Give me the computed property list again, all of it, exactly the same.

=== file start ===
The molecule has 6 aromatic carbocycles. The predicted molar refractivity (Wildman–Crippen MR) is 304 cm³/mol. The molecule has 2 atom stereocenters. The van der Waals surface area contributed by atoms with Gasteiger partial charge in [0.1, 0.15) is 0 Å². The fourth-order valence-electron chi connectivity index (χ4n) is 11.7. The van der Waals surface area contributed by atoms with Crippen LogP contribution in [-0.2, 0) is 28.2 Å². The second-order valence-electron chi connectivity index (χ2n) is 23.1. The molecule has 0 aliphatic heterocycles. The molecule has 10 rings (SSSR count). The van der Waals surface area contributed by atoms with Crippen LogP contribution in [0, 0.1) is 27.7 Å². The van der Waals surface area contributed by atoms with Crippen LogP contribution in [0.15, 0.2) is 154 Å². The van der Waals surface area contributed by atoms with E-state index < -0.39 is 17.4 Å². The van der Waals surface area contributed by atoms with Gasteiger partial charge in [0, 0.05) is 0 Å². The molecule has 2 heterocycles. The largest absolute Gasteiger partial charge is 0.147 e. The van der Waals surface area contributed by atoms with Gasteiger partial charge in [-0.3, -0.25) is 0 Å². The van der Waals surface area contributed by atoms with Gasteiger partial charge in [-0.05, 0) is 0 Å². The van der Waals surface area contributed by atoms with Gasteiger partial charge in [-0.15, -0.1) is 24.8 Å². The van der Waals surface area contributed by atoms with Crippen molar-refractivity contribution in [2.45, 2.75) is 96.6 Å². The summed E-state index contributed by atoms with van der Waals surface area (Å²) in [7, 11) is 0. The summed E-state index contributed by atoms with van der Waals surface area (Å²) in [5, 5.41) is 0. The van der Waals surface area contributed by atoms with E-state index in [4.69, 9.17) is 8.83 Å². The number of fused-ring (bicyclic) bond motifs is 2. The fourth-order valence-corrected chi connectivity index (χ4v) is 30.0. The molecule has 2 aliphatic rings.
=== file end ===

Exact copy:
The molecule has 6 aromatic carbocycles. The predicted molar refractivity (Wildman–Crippen MR) is 304 cm³/mol. The molecule has 2 atom stereocenters. The van der Waals surface area contributed by atoms with Gasteiger partial charge in [0.1, 0.15) is 0 Å². The fourth-order valence-electron chi connectivity index (χ4n) is 11.7. The van der Waals surface area contributed by atoms with Crippen LogP contribution in [-0.2, 0) is 28.2 Å². The second-order valence-electron chi connectivity index (χ2n) is 23.1. The molecule has 0 aliphatic heterocycles. The molecule has 10 rings (SSSR count). The van der Waals surface area contributed by atoms with Crippen LogP contribution in [0, 0.1) is 27.7 Å². The van der Waals surface area contributed by atoms with Crippen LogP contribution in [0.15, 0.2) is 154 Å². The van der Waals surface area contributed by atoms with E-state index < -0.39 is 17.4 Å². The van der Waals surface area contributed by atoms with Gasteiger partial charge in [0, 0.05) is 0 Å². The molecule has 2 heterocycles. The largest absolute Gasteiger partial charge is 0.147 e. The van der Waals surface area contributed by atoms with Gasteiger partial charge in [-0.3, -0.25) is 0 Å². The van der Waals surface area contributed by atoms with Gasteiger partial charge in [-0.05, 0) is 0 Å². The van der Waals surface area contributed by atoms with Gasteiger partial charge in [-0.15, -0.1) is 24.8 Å². The van der Waals surface area contributed by atoms with Crippen molar-refractivity contribution in [2.45, 2.75) is 96.6 Å². The summed E-state index contributed by atoms with van der Waals surface area (Å²) in [7, 11) is 0. The summed E-state index contributed by atoms with van der Waals surface area (Å²) in [5, 5.41) is 0. The van der Waals surface area contributed by atoms with E-state index in [4.69, 9.17) is 8.83 Å². The number of fused-ring (bicyclic) bond motifs is 2. The fourth-order valence-corrected chi connectivity index (χ4v) is 30.0. The molecule has 2 aliphatic rings.